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Essays on Empirical Asset Pricing

This work contains three essays on empirical pricing. In the first essay, I propose to re-examine the evidence on mutual fund managers' illiquidity and volatility timing ability by using a holdings-based approach, which is free from the artificial timing bias occurred in the traditional return-based timing method. Through testing the timing evidence by the holdings approach, I am able to know to what degree the results in the literature are biased by no-information reasons. In the second essay, I investigate mutual fund managers' skills from their reactions to the observable market condition, which is a relatively overlooked dimension in the literature. I propose to distinguish managers' economic motives form their reaction behavior to the public market illiquidity and volatility condition, which brings us new insight into how managers' private incentive affects their investment behaviors. In the third essay, I try to solve the idiosyncratically puzzle in the literature. I show that equity duration plays as a multiple of discount rate news shock and, therefore, affects equity return volatility. I show that the trend of the implied market duration is consistent with the trend of market idiosyncratic volatility as addressed in Campbell et al. (2001).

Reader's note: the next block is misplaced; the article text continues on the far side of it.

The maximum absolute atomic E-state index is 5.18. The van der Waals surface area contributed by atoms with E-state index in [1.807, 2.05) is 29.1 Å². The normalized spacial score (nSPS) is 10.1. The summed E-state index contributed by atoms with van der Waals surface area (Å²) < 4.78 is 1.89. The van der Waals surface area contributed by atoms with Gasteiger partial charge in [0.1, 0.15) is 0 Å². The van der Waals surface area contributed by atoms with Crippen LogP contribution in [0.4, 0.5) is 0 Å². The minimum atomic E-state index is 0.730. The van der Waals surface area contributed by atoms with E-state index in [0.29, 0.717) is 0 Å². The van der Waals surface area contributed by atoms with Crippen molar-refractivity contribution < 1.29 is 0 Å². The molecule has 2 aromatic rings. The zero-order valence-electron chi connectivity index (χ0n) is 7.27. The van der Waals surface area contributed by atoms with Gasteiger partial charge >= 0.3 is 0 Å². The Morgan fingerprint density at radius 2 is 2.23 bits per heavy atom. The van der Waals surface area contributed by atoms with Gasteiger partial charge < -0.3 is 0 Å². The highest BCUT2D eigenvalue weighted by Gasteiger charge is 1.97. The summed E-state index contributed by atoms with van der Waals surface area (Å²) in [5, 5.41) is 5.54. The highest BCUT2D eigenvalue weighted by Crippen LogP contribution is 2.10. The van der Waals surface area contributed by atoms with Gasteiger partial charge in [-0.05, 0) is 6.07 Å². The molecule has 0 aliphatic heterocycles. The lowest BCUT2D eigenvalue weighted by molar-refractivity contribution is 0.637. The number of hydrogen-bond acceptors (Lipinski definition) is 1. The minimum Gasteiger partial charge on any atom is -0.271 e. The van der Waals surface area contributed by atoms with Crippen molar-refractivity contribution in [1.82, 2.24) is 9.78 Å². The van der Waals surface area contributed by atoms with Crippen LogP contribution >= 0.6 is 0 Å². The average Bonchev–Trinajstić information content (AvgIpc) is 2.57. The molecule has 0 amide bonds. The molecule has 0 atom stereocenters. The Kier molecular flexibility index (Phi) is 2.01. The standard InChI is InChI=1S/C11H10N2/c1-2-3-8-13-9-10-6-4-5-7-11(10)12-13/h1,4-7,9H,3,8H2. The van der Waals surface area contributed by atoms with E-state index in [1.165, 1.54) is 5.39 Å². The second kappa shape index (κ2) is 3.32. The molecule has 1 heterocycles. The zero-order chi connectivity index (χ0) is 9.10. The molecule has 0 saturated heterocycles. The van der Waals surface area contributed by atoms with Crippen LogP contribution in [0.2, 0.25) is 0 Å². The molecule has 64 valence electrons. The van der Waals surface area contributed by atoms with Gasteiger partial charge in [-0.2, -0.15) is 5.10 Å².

Date12 July 2016
CreatorsYun, Mu-Shu
ContributorsReichelt, Kenneth J, Rho, Seunghwa, Pace, R. Kelley, Sanger, Gary C., Mo, Haitao
Source SetsLouisiana State University
Detected LanguageEnglish
Rightsunrestricted, I hereby certify that, if appropriate, I have obtained and attached herein a written permission statement from the owner(s) of each third party copyrighted matter to be included in my thesis, dissertation, or project report, allowing distribution as specified below. I certify that the version I submitted is the same as that approved by my advisory committee. I hereby grant to LSU or its agents the non-exclusive license to archive and make accessible, under the conditions specified below and in appropriate University policies, my thesis, dissertation, or project report in whole or in part in all forms of media, now or hereafter known. I retain all other ownership rights to the copyright of the thesis, dissertation or project report. I also retain the right to use in future works (such as articles or books) all or part of this thesis, dissertation, or project report.

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